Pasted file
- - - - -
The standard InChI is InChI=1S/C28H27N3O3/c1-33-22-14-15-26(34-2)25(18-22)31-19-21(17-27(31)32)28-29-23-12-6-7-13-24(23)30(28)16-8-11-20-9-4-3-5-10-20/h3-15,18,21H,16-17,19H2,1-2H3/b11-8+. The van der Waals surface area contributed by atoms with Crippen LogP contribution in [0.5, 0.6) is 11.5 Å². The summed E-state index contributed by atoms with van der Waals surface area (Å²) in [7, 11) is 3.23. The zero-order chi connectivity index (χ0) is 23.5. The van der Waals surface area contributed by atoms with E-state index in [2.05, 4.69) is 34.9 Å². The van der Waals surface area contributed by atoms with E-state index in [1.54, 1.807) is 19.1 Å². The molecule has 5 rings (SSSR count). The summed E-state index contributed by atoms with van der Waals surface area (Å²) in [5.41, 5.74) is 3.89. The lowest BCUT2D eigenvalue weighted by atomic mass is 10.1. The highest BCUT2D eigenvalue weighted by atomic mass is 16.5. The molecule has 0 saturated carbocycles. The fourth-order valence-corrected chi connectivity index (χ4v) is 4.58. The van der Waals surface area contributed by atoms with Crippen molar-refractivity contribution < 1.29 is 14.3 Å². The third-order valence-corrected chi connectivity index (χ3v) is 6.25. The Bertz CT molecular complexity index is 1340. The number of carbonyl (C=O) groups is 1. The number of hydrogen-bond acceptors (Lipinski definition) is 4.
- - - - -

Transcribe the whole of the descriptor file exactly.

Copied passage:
The standard InChI is InChI=1S/C28H27N3O3/c1-33-22-14-15-26(34-2)25(18-22)31-19-21(17-27(31)32)28-29-23-12-6-7-13-24(23)30(28)16-8-11-20-9-4-3-5-10-20/h3-15,18,21H,16-17,19H2,1-2H3/b11-8+. The van der Waals surface area contributed by atoms with Crippen LogP contribution in [0.5, 0.6) is 11.5 Å². The summed E-state index contributed by atoms with van der Waals surface area (Å²) in [7, 11) is 3.23. The zero-order chi connectivity index (χ0) is 23.5. The van der Waals surface area contributed by atoms with E-state index in [2.05, 4.69) is 34.9 Å². The van der Waals surface area contributed by atoms with E-state index in [1.54, 1.807) is 19.1 Å². The molecule has 5 rings (SSSR count). The summed E-state index contributed by atoms with van der Waals surface area (Å²) in [5.41, 5.74) is 3.89. The lowest BCUT2D eigenvalue weighted by atomic mass is 10.1. The highest BCUT2D eigenvalue weighted by atomic mass is 16.5. The molecule has 0 saturated carbocycles. The fourth-order valence-corrected chi connectivity index (χ4v) is 4.58. The van der Waals surface area contributed by atoms with Crippen molar-refractivity contribution < 1.29 is 14.3 Å². The third-order valence-corrected chi connectivity index (χ3v) is 6.25. The Bertz CT molecular complexity index is 1340. The number of carbonyl (C=O) groups is 1. The number of hydrogen-bond acceptors (Lipinski definition) is 4.